Blythe Dolls

If you have a Pinterest account, and pin “toys” a Blythe Doll might have showed up as a suggested pin. I have to admit.. I’ve never pinned the suggested Blythe Doll pins until now. By pure accident I discovered a video by BeBe Dolls and two hours later I’ve watched almost all of her tutorial videos! Once you start watching, you will realise the tremendous amount of work that goes into creating these tiny dolls! From sculpting teeth to painting eyebrows, these dolls are all customised.


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Blythe Dolls are Fashion Dolls with oversized heads and large eyes. These eyes  change color by pulling a string. To see this in action, watch this video by BeBe Dolls. I’m not sure if the painted eyelids or coloured eyes had me watching the video twice. Maybe three times. Blythe Dolls were based on the paintings ‘Big Eyes’ by the artist Margaret Keane and was first produced in the early 70’s. It was initially only sold for one year in the United States by toy company Kenner. 30 years later, and the Blythe Dolls are back. Customising these dolls for resale is big business. You can also buy custom clothing,  shoes, wigs and eyes for Blythe. The Blythe photographs are just as popular as the dolls themselves. For most Blythe fans, it’s not so much about playing with the dolls but more about photographing them.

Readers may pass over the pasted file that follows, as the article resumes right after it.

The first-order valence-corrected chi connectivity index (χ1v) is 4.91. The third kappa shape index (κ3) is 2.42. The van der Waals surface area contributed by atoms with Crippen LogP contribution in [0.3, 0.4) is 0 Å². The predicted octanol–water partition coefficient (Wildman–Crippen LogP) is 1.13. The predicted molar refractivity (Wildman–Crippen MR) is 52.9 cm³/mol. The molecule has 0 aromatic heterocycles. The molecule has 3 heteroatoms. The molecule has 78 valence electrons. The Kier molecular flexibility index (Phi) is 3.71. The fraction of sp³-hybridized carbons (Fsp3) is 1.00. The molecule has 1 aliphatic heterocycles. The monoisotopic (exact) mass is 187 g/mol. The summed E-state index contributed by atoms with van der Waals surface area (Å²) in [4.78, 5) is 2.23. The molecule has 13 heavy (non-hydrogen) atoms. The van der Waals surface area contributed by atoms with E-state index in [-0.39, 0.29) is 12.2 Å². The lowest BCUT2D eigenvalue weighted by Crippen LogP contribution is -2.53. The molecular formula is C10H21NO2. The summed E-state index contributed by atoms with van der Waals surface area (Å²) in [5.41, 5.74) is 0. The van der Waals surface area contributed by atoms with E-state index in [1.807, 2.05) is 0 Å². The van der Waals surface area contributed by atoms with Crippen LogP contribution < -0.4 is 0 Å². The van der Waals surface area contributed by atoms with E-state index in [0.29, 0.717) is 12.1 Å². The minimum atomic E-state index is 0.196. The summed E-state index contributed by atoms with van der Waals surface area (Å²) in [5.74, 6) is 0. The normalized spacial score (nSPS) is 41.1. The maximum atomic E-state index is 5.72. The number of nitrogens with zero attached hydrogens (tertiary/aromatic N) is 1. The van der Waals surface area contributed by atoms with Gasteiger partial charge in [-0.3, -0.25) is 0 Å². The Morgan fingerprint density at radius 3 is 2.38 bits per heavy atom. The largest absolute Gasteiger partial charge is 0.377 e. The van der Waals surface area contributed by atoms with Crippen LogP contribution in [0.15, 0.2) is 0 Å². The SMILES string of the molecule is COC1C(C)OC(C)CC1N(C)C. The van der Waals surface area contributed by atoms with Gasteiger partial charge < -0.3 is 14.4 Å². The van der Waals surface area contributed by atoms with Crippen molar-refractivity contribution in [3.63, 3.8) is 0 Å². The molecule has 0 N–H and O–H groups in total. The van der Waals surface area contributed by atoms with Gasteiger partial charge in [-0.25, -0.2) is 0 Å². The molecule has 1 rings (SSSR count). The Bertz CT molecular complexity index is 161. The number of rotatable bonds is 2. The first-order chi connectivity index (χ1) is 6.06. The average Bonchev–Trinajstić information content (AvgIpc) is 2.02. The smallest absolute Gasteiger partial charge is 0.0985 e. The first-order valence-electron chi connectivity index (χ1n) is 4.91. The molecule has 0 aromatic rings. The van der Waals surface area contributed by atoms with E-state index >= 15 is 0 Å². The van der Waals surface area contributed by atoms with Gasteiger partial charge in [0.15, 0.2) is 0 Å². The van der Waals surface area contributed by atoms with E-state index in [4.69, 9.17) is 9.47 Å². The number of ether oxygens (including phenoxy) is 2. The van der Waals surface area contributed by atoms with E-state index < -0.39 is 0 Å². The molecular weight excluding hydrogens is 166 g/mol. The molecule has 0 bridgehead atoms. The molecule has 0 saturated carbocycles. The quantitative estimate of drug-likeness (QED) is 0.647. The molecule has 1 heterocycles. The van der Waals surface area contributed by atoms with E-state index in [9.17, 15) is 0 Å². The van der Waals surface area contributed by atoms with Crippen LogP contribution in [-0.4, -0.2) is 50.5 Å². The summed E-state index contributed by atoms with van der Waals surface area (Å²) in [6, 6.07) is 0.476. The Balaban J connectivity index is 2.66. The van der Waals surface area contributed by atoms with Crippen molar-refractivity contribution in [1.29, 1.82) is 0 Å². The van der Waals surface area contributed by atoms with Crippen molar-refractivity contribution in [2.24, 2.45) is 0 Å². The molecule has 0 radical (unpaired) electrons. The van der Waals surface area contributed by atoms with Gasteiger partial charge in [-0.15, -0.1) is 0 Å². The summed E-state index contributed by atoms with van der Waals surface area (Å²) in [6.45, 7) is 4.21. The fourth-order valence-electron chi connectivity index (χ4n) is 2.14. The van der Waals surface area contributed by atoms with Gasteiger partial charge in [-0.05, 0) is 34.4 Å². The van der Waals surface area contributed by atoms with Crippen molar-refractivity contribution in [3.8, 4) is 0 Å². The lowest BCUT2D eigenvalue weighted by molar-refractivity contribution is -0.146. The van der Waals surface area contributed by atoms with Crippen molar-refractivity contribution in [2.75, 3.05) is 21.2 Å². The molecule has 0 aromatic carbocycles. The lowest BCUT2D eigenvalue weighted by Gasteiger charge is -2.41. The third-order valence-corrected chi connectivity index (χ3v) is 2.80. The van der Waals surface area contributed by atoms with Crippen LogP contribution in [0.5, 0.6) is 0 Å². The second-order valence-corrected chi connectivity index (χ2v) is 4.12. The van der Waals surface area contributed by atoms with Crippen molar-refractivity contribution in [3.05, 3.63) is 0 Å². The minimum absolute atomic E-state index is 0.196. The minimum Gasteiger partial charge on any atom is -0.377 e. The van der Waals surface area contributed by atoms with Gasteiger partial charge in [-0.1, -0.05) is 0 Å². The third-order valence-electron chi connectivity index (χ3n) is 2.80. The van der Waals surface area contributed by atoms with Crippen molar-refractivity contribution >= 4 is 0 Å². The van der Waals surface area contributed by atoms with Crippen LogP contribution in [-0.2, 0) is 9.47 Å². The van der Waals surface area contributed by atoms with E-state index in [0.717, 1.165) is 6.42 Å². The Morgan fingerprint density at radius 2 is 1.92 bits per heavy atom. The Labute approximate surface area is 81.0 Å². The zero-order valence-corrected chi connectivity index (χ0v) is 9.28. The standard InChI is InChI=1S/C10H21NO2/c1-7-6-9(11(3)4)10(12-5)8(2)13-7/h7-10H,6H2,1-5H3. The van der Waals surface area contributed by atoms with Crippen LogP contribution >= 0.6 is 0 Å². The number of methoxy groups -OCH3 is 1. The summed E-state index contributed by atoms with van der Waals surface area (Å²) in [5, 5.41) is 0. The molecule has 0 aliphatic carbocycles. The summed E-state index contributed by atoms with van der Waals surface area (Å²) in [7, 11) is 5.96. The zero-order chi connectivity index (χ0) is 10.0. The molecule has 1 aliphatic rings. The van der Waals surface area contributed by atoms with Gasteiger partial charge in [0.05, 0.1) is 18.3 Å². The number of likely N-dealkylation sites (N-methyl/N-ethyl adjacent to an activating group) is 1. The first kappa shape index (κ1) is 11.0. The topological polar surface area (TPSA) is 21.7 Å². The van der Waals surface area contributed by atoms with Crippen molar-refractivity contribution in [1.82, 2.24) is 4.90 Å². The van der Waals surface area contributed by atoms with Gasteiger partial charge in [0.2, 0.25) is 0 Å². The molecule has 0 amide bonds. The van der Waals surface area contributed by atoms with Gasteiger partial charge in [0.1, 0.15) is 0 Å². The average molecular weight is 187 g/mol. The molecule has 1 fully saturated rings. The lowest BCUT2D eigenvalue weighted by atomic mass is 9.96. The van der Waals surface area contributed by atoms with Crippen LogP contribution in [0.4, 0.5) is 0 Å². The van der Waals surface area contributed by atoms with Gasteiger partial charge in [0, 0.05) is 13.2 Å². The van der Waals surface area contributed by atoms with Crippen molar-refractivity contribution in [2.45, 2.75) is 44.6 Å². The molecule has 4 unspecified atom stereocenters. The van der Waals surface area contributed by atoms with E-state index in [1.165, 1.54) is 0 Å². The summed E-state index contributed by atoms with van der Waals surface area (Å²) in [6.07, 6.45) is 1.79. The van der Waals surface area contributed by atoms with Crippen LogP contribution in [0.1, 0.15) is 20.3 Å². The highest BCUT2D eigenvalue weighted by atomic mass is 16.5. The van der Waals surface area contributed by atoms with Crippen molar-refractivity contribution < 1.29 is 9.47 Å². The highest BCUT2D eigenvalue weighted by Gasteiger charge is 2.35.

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In 1997, New York TV and video producer Gina Garan was given a 1972 Kenner Blythe by a friend and began using it to practice her photographic skills. The Kenner Blythe was either a brunette with chunky bangs, a sidepart brunette, a darker brunette with thinner bangs, a sidepart blonde, a red head with bangs or a sidepart redhead. Gina Garan took her Blythe everywhere with her and took hundreds of photos. In 2000, Gina published her first book, This is Blythe. In 2001, production started for the New Edition of Blythe (Neo Blythe).


If you spend long enough on Instagram or Pinterest you will eventually come across the term “OOAK“. This is an abbreviation meaning “one of a kind” or an original item. The term has found different and expanded use as an Internet acronym, especially with regard to the sale of handmade merchandise. So.. if you are looking at buying an Ooak Blythe Doll you better start saving. On average these dolls sell for AED 1,800/- (USD 500/-). There are some great online Etsy Stores – check out Jana’s Ooak Blythe Dolls, Blythe de France and Plyskitrix.

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I’m sure I’ll do another Blythe Post in the near future. Consider this an introduction. If you would like to read more – I found the article Blythe dolls: too scary for children, loved by adults by Human Qureshi quite interesting to read.

Cover image by WanWan Dolls.


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